Guides / Security

Security Best Practices

Security is key to us. We closely follow the works of the security research community and implement every best practice that can improve the overall security of our applications. We actively work on preventing the crawling of your data, hacking of your account, human mistakes, access to your confidential information; anything undesirable that could happen.

While much of the security work happens on our side, there are best practices you should follow when using Algolia, to ensure that your account and data are completely secure.

Shared responsibility

As much as we strive to keep your data secure, some things remain out of our control. Security is a shared responsibility between Algolia and its customers, and you need to apply all our recommended practices to avoid exposing your data and account.

These practices range from how you manipulate sensitive information to whom you give access to your Algolia account and how. Make sure you go through all our best practices and in-depth security guides to get a good grasp of what falls under your responsibility.

General best practices

Two-factor authentication (2FA)

First, you need to secure access to your dashboard, as it contains access to all your API keys and data. We strongly recommend enabling two-factor authentication (2FA) for all users who have access to your dashboard.

Go to My account on your Algolia dashboard, enable Two-factor authentication, and save. You can use the Google Authenticator mobile app (available on iOS and Android) to scan the generated QR code and confirm your 2FA access.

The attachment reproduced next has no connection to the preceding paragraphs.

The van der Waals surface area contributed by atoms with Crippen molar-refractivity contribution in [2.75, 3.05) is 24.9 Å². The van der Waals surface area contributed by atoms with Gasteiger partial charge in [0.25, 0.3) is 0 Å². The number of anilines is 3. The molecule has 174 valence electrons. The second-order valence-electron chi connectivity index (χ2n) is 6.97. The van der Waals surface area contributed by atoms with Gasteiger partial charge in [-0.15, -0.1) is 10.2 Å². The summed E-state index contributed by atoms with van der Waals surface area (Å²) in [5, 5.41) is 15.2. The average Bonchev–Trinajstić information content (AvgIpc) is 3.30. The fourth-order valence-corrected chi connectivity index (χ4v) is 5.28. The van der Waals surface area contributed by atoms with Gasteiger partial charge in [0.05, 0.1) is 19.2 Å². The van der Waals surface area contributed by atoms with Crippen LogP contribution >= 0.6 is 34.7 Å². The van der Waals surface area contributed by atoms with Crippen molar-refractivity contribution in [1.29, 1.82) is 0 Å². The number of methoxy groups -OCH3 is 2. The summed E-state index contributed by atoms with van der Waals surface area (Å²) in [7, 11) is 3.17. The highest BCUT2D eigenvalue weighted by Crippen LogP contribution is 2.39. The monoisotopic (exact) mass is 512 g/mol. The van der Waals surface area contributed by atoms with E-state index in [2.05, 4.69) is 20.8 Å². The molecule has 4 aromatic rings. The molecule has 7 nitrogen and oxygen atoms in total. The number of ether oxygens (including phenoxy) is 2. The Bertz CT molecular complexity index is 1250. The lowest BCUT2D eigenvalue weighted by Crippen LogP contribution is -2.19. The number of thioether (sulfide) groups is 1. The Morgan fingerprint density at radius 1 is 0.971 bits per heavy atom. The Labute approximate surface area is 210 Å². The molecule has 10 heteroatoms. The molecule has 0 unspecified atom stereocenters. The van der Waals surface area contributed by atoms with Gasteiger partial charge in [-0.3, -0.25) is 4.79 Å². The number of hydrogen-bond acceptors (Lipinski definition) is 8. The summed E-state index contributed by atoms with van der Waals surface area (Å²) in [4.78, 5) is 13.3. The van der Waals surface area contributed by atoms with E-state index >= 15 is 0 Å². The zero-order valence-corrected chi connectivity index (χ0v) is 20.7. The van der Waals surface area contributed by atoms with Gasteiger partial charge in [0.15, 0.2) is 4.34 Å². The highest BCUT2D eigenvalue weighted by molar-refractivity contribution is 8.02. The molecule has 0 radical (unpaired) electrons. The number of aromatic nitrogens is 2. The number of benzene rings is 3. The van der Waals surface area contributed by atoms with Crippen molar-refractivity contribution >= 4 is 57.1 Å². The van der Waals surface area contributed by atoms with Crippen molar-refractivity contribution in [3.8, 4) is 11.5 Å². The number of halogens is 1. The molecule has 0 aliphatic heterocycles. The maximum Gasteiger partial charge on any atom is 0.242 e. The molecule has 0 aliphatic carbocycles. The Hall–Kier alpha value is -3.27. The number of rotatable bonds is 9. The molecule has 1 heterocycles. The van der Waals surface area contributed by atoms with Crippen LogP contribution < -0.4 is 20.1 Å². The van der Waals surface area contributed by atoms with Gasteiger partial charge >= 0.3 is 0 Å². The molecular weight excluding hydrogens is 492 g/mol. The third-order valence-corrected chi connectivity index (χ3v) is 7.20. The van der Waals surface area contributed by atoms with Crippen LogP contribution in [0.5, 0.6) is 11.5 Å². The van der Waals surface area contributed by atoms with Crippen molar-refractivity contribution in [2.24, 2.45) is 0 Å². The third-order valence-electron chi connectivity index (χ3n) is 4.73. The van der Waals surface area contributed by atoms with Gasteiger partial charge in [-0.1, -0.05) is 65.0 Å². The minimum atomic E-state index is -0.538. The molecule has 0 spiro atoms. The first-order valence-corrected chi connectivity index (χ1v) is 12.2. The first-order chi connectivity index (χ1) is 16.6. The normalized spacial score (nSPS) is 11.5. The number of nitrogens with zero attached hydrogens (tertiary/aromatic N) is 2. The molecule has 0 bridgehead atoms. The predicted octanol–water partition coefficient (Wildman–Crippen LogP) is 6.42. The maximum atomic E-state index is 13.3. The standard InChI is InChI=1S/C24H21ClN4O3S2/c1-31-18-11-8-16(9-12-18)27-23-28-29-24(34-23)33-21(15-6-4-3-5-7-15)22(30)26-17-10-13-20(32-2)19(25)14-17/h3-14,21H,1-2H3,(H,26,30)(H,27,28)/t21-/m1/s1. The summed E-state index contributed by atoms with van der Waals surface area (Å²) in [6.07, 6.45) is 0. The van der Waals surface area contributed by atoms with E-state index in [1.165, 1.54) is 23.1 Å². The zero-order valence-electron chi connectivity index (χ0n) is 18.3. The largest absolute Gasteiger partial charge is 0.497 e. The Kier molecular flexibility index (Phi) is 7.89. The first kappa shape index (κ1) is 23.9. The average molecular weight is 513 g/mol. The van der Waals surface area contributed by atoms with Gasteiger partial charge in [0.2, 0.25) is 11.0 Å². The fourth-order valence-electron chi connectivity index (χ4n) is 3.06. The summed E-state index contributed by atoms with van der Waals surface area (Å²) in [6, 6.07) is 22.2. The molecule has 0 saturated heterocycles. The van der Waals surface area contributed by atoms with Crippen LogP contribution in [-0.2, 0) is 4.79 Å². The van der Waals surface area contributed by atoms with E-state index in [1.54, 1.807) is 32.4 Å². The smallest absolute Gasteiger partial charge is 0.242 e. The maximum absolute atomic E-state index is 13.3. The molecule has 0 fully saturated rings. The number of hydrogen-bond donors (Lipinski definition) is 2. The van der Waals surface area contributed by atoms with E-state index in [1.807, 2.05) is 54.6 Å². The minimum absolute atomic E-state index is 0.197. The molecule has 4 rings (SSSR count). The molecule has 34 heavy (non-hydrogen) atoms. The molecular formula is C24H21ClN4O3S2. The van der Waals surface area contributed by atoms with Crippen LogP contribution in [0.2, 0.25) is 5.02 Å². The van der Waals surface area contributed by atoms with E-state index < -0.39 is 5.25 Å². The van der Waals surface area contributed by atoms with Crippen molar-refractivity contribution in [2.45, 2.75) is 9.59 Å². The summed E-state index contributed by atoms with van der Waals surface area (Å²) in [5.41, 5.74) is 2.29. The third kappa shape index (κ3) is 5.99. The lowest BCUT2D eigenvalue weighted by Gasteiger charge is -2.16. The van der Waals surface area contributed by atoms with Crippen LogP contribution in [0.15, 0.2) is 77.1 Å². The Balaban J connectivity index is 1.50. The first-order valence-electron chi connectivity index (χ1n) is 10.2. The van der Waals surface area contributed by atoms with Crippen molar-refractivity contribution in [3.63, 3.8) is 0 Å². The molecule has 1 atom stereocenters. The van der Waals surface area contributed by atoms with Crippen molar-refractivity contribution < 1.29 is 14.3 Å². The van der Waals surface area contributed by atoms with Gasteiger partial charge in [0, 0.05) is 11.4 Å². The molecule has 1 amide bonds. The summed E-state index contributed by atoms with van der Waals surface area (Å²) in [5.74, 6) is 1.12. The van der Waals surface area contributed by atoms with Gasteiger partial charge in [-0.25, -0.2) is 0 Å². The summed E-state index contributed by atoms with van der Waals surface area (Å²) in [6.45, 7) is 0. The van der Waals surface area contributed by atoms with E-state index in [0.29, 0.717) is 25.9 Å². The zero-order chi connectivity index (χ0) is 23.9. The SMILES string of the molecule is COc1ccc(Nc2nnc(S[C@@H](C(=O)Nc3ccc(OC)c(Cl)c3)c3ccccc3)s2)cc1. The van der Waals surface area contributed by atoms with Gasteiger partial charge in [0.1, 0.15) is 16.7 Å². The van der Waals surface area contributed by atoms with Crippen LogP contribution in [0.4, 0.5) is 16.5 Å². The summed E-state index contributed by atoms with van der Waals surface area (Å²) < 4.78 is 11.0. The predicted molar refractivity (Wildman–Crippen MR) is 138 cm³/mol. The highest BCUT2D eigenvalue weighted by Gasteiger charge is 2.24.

Every member of your team needs to activate 2FA on their account to secure your application.

If you lose access, you need to reset two-factor authentication on your account.

Secure your Admin API key

The Admin API key of your account provides full control over your account and all your indices. For that reason, it must remain confidential. You should never share it with anyone, including our support team.

You should never use your Admin API key in any application. Its role is to generate other, more limited keys to use for searching and performing indexing operations.

If you believe your Admin API key has been compromised, you can renew it in the API Keys section of the dashboard. This immediately revokes the old key.

ACL for your members

When you invite a member of your team to an Algolia application, you can select the parts of the application they have access to with an access control list (ACL). Make sure that each member only has access to the right set of features. You can also limit the set of indices that someone has access to.